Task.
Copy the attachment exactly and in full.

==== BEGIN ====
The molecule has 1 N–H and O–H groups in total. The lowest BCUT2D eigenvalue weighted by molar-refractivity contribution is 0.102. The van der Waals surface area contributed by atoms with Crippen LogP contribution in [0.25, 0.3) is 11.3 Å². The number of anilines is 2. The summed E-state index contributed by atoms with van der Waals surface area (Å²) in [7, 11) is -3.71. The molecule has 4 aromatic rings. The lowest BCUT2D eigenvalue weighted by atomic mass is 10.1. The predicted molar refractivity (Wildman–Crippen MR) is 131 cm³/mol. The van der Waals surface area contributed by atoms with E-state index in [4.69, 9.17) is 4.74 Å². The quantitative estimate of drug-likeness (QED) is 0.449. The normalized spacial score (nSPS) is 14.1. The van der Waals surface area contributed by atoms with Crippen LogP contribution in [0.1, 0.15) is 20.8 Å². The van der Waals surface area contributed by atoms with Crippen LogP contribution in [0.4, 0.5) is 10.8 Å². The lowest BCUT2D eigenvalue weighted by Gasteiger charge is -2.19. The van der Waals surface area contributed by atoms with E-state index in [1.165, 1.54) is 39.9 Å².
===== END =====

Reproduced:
The molecule has 1 N–H and O–H groups in total. The lowest BCUT2D eigenvalue weighted by molar-refractivity contribution is 0.102. The van der Waals surface area contributed by atoms with Crippen LogP contribution in [0.25, 0.3) is 11.3 Å². The number of anilines is 2. The summed E-state index contributed by atoms with van der Waals surface area (Å²) in [7, 11) is -3.71. The molecule has 4 aromatic rings. The lowest BCUT2D eigenvalue weighted by atomic mass is 10.1. The predicted molar refractivity (Wildman–Crippen MR) is 131 cm³/mol. The van der Waals surface area contributed by atoms with E-state index in [4.69, 9.17) is 4.74 Å². The quantitative estimate of drug-likeness (QED) is 0.449. The normalized spacial score (nSPS) is 14.1. The van der Waals surface area contributed by atoms with Crippen LogP contribution in [0.1, 0.15) is 20.8 Å². The van der Waals surface area contributed by atoms with Crippen LogP contribution in [0.4, 0.5) is 10.8 Å². The lowest BCUT2D eigenvalue weighted by Gasteiger charge is -2.19. The van der Waals surface area contributed by atoms with E-state index in [1.165, 1.54) is 39.9 Å².